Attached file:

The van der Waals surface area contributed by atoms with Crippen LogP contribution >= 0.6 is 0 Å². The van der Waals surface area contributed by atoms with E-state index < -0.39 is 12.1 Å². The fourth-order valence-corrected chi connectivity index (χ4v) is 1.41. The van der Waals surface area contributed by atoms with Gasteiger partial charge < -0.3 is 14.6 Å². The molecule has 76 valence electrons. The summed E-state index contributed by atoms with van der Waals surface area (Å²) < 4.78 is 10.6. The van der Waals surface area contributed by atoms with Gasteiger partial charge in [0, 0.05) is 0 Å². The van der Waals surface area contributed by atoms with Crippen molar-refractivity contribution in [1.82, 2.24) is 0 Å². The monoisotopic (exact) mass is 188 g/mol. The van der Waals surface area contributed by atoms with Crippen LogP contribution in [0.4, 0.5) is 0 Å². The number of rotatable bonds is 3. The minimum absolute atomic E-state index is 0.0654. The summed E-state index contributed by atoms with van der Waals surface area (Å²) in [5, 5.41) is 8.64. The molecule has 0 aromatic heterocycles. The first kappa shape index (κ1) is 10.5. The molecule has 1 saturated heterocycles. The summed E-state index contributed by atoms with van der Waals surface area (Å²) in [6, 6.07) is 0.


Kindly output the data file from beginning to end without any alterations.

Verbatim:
The van der Waals surface area contributed by atoms with Crippen LogP contribution >= 0.6 is 0 Å². The van der Waals surface area contributed by atoms with E-state index < -0.39 is 12.1 Å². The fourth-order valence-corrected chi connectivity index (χ4v) is 1.41. The van der Waals surface area contributed by atoms with Gasteiger partial charge < -0.3 is 14.6 Å². The molecule has 76 valence electrons. The summed E-state index contributed by atoms with van der Waals surface area (Å²) < 4.78 is 10.6. The van der Waals surface area contributed by atoms with Gasteiger partial charge in [0, 0.05) is 0 Å². The van der Waals surface area contributed by atoms with Crippen molar-refractivity contribution in [1.82, 2.24) is 0 Å². The monoisotopic (exact) mass is 188 g/mol. The van der Waals surface area contributed by atoms with Crippen LogP contribution in [0.4, 0.5) is 0 Å². The number of rotatable bonds is 3. The minimum absolute atomic E-state index is 0.0654. The summed E-state index contributed by atoms with van der Waals surface area (Å²) in [5, 5.41) is 8.64. The molecule has 0 aromatic heterocycles. The first kappa shape index (κ1) is 10.5. The molecule has 1 saturated heterocycles. The summed E-state index contributed by atoms with van der Waals surface area (Å²) in [6, 6.07) is 0.